NYC by Train
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New York City has two main rail stations: Grand Central Terminal and Penn Station. Grand Central is on the East Side, in Midtown, and Penn Station is on the West Side, just below Midtown. Both are served by numerous bus and subway lines. Metro-North Commuter Railroad, which goes to NYC suburbs in New York, Connecticut and New Jersey, serves Grand Central. Penn Station serves Long Island Railroad (LIRR), a commuter railroad serving New York's Long Island; Amtrak, the U.S. national passenger railroad, serving many points throughout the U.S.; New Jersey Transit, a commuter line serving points in New Jersey; and PATH (Port Authority Trans Hudson), a subway line serving Manhattan and New Jersey.
Grand Central Terminal
42nd Street and Park Avenue (between Lexington and Vanderbilt Avenues) 212-532-4900
Grand Central is on New York's East Side. Subway lines here include the 4, 5, 6, 7 and S (shuttle between Times Square and Grand Central). Buses stopping here include M1, M2, M3, M4, M5, M42, M98, M101, M102, M104 and Q32. This is the main terminal for train service provided by Metro-North Railroad.
The main concourse is an immense 88,000 square feet of space, filled with light from the giant windows. The 12-story ceiling, meanwhile, is splashed with stars and the gilded constellations of the zodiac. Grand Central is also the world's largest terminal, covering 49 acres. Park Avenue is built on its roof.
31st to 33rd Streets between Seventh and Eighth Avenues
Penn Station is on Manhattan's West Side, just below Midtown. Subway lines serving the station are the A, C, E, 1, 2 and 3. Buses include the M4, M5, M6, M7, M34 and Q42. This is the central station for train service provided by Amtrak, Long Island Railroad and New Jersey Transit, PATH.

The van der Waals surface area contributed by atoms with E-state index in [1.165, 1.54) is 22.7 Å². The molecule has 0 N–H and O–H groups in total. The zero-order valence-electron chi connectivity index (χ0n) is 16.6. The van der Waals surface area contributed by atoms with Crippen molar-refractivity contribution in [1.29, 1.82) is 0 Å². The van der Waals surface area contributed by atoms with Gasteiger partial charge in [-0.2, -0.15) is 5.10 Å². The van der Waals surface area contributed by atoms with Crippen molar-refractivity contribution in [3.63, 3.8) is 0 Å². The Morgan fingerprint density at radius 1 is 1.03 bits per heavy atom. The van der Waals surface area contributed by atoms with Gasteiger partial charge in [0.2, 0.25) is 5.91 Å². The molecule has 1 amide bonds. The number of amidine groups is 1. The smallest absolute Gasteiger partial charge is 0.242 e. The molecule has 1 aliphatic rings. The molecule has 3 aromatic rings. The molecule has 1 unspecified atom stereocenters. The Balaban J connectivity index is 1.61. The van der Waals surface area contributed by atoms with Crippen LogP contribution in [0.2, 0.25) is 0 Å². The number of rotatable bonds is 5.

Penn Station is fully equipped to handle the thousands of passengers passing through every day. Information booths are plentiful on the main concourse, and there are restaurants, an enclosed waiting room, public restrooms and car rental offices nearby.
Amtrak is the country's national passenger railroad. It operates seven days a week, with destinations throughout the United States. Many packages and special deals are available. Rail passes are available for international visitors.
Long Island Railroad (LIRR)
This line operates out of Penn Station and serves 124 stations in Nassau, Suffolk, Queens, Brooklyn and Manhattan, providing service for some 81 million customers each year. Destinations include the racetrack Belmont Park, Shea Stadium, the beaches at the Hamptons and Montauk, Jones Beach and wineries. Packages are available.
Metro-North Commuter Railroad
Currently the second-largest commuter line in the United States, Metro-North operates from Grand Central Terminal. Metro-North's roots can be traced back to the New York & Harlem Railroad, which began in 1832 as a horse-car line in lower Manhattan. Today, with 384 route miles and 775 miles of track, Metro-North goes to 120 stations in seven counties in New York State—Dutchess, Putnam, Westchester, the Bronx, New York (Manhattan), Rockland and Orange—and two counties in the state of Connecticut—New Haven and Fairfield.
New Jersey Transit
973-275-5555, TTY 800-772-2287
The rail system features 11 lines in three divisions (Hoboken, Newark and the Atlantic City Rail Line), with frequent rail service throughout New Jersey (with Atlantic City and the Jersey shore popular stops), and into and out of New York City. For schedules and fares, visit njtransit.com/sf.shtml.
PATH (Port Authority Trans Hudson)
Rapid transit between several stops in New York City, along with Newark, Harrison, Jersey City and Hoboken in New Jersey. Operates round-trip from Penn Station in Newark, New Jersey, to lower and midtown Manhattan (including New York's Penn Station). Connections are also available from Newark Airport. PATH's 33rd Street Station (on Sixh Avenue, in Herald Square) in Manhattan is one block from Amtrak trains at NY's Penn Station.